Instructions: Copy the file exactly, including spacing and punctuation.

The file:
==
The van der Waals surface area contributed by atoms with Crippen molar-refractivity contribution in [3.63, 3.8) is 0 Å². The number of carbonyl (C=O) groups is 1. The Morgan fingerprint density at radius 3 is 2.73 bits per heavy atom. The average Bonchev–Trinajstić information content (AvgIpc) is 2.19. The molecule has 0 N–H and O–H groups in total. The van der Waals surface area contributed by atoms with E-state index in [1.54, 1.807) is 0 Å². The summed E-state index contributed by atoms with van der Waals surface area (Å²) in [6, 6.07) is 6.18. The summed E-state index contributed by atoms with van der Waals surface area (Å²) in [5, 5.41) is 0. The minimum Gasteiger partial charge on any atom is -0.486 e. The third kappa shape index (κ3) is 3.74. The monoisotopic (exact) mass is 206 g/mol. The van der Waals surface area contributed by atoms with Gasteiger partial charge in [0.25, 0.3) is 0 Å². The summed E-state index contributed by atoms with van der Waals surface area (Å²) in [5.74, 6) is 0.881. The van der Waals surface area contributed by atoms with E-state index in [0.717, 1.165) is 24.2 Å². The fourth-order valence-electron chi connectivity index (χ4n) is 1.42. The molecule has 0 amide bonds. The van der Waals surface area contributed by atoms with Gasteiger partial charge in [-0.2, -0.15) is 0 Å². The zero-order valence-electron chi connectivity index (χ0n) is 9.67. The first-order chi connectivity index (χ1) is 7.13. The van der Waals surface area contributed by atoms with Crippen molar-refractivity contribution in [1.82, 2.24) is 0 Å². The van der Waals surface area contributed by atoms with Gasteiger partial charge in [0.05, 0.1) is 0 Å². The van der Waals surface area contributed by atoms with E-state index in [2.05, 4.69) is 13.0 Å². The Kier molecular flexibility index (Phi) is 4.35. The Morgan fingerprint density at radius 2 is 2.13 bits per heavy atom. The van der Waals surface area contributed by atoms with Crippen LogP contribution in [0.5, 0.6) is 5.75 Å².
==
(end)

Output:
The van der Waals surface area contributed by atoms with Crippen molar-refractivity contribution in [3.63, 3.8) is 0 Å². The number of carbonyl (C=O) groups is 1. The Morgan fingerprint density at radius 3 is 2.73 bits per heavy atom. The average Bonchev–Trinajstić information content (AvgIpc) is 2.19. The molecule has 0 N–H and O–H groups in total. The van der Waals surface area contributed by atoms with E-state index in [1.54, 1.807) is 0 Å². The summed E-state index contributed by atoms with van der Waals surface area (Å²) in [6, 6.07) is 6.18. The summed E-state index contributed by atoms with van der Waals surface area (Å²) in [5, 5.41) is 0. The minimum Gasteiger partial charge on any atom is -0.486 e. The third kappa shape index (κ3) is 3.74. The monoisotopic (exact) mass is 206 g/mol. The van der Waals surface area contributed by atoms with Gasteiger partial charge in [0.25, 0.3) is 0 Å². The summed E-state index contributed by atoms with van der Waals surface area (Å²) in [5.74, 6) is 0.881. The van der Waals surface area contributed by atoms with E-state index in [0.717, 1.165) is 24.2 Å². The fourth-order valence-electron chi connectivity index (χ4n) is 1.42. The molecule has 0 amide bonds. The van der Waals surface area contributed by atoms with Gasteiger partial charge in [-0.2, -0.15) is 0 Å². The zero-order valence-electron chi connectivity index (χ0n) is 9.67. The first-order chi connectivity index (χ1) is 7.13. The van der Waals surface area contributed by atoms with Crippen molar-refractivity contribution in [1.82, 2.24) is 0 Å². The van der Waals surface area contributed by atoms with Gasteiger partial charge in [0.05, 0.1) is 0 Å². The van der Waals surface area contributed by atoms with E-state index in [2.05, 4.69) is 13.0 Å². The Kier molecular flexibility index (Phi) is 4.35. The Morgan fingerprint density at radius 2 is 2.13 bits per heavy atom. The van der Waals surface area contributed by atoms with Crippen LogP contribution in [0.5, 0.6) is 5.75 Å².